66 votes

Anyone on the DP become a Ron Paul fan after being a liberal?

I feel like most stories are "I used to be a neocon but then I saw the light". It's my gut feeling that a significant percentage of Ron Paul supporters used to be "right-wing" politically. Personally, I'm far more of a "reformed-liberal" (not that I was very political at that time).

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Hmmm...I don't quite see it that way...And I assure you I am 100% coherent and stable...At least that is what the little voices in my head tell me...

Bad food, worse weather, please rEVOLution the states so I can bring my family back home!
Rosa Koire for for President!

Phxarcher87's picture



James Madison

You're assuming the existence

You're assuming the existence of taxes. Perhaps with our current effed up system the whole no birthright citizenship/strong borders/deportation thing might be convenient. But in a free society with private property, you wouldn't need permission from any "government" to hire someone, pay them what you want, sell them a house, or otherwise voluntarily interact with them in any manner in which you mutually please, regardless of where they are from. There would be no "burden on the taxpayer" because there would be no taxpayers in the first place because taxation is theft, which wouldn't be tolerated in a voluntarist society.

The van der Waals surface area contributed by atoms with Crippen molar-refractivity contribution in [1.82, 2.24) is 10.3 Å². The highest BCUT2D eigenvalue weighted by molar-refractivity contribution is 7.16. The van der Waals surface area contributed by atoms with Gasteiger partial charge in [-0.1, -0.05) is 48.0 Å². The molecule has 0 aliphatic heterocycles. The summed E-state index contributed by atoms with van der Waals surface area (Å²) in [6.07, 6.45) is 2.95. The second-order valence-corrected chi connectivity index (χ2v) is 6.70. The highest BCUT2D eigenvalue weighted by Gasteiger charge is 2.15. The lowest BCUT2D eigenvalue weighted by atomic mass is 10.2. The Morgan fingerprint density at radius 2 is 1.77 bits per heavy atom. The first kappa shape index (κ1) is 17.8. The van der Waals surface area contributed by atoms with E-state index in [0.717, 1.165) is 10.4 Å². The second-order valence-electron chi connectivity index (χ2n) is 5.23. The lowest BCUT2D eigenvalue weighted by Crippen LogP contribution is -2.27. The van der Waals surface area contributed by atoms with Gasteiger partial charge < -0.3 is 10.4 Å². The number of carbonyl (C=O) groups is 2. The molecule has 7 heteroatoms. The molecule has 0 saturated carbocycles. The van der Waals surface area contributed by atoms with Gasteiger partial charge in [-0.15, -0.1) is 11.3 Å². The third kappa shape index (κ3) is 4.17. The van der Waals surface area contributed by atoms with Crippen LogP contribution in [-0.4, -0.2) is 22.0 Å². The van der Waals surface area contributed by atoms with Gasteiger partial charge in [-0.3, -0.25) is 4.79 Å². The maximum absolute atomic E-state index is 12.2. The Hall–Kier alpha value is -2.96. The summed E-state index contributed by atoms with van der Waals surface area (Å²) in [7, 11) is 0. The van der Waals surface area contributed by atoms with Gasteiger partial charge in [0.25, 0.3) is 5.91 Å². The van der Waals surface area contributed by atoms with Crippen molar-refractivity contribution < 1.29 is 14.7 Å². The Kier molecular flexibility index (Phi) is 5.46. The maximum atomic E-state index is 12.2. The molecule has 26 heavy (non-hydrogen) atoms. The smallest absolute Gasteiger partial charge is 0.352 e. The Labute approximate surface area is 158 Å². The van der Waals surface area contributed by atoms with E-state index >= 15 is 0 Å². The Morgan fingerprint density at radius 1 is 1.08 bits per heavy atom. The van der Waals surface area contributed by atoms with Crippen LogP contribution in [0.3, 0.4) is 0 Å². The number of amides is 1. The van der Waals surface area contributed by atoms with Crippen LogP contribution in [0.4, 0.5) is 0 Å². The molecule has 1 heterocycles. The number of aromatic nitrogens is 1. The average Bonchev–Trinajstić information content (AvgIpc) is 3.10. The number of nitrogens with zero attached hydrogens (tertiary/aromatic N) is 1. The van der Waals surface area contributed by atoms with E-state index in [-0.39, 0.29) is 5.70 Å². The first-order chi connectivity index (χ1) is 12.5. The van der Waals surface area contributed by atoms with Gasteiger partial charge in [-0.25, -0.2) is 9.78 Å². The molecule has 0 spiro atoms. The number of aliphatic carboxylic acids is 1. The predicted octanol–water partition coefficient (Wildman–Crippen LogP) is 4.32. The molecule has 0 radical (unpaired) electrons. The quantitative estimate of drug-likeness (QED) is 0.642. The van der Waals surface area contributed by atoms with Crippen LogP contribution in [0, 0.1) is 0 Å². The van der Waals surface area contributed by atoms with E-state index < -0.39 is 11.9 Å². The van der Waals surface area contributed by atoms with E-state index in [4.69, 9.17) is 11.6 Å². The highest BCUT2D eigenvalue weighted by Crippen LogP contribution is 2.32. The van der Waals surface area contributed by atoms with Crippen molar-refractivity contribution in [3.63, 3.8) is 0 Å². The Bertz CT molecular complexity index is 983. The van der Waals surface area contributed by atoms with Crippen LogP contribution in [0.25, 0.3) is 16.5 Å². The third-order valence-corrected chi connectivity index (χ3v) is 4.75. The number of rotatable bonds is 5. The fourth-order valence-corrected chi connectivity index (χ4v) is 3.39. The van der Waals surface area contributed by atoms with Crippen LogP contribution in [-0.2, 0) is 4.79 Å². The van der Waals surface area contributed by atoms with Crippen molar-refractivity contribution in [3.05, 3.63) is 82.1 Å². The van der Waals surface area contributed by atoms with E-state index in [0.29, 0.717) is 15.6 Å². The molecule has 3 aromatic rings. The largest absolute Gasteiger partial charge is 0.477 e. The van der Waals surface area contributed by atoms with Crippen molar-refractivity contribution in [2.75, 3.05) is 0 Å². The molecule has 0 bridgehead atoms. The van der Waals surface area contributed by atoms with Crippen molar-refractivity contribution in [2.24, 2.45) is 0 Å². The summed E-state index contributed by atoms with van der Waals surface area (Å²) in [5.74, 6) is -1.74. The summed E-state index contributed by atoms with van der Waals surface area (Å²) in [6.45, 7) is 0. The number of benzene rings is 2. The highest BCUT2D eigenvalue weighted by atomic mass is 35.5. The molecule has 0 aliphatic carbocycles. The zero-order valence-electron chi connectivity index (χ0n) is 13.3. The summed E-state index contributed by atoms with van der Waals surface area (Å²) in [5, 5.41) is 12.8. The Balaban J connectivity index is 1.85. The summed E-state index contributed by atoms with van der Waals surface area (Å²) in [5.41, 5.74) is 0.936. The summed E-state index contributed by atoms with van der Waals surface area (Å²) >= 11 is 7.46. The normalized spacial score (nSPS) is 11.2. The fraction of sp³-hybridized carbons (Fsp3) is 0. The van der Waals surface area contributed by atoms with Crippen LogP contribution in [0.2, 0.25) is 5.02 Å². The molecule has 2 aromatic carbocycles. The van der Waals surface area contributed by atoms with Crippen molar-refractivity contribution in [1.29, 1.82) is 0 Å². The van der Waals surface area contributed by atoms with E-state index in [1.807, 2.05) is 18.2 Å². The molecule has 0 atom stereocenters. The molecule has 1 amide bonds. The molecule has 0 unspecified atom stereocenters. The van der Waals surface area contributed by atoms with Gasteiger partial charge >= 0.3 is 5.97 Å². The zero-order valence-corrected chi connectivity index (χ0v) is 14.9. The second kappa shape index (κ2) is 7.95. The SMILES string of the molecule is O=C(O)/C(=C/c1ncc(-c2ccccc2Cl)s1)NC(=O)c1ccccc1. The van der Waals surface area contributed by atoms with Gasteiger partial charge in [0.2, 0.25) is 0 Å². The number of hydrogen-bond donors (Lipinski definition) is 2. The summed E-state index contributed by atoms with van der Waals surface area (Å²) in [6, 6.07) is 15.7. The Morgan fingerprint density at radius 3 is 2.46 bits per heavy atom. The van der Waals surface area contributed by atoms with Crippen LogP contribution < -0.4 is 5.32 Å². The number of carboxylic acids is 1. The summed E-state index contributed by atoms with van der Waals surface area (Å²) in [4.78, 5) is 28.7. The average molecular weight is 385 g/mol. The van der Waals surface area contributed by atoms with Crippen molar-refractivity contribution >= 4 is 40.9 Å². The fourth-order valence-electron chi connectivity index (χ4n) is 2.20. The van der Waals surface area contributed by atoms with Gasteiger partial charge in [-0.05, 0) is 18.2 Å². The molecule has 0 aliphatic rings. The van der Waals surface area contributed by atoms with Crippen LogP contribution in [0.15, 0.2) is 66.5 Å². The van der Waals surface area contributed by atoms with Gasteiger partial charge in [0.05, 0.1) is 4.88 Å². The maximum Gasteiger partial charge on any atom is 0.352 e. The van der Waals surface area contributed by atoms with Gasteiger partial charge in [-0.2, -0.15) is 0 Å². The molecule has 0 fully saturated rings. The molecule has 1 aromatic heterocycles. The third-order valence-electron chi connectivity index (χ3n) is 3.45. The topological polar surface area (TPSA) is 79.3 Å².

I was


I used to be a hard-core

I used to be a hard-core liberal Democrat. I started becoming politically active in 2003, when the War on Iraq begun. I was strongly anti-Bush and anti-war. Was economically ignorant but never opposed the free market at all.

I supported Howard Dean and Dennis Kucinich for President in 04 and voted for John Kerry in the election. My real awakening started towards the end of 2005 and beginning of 2006. I watched Aaron Russo's "Freedom to Fascism" and looked up both Aaron Russo and Ron Paul. They gradually woke me up and brought me around to the libertarian/constitutionalist side.

In 2007, that was the year I broke free. A year before, I was an independent but then in March of 2007, I read that Ron Paul was going to run for President! My dad was supporting Tancredo and Hunter, I saw some good things about those 2, but I fell in love with Ron. The thing that attached me to Ron 100% was his 9/11 moment with Giuliani, seeing how principled and concerned he was for our country. That got me hooked! I stayed Republican until the end of 2007 and became an independent until 2011. Then I re-registered Republican to vote for Ron again.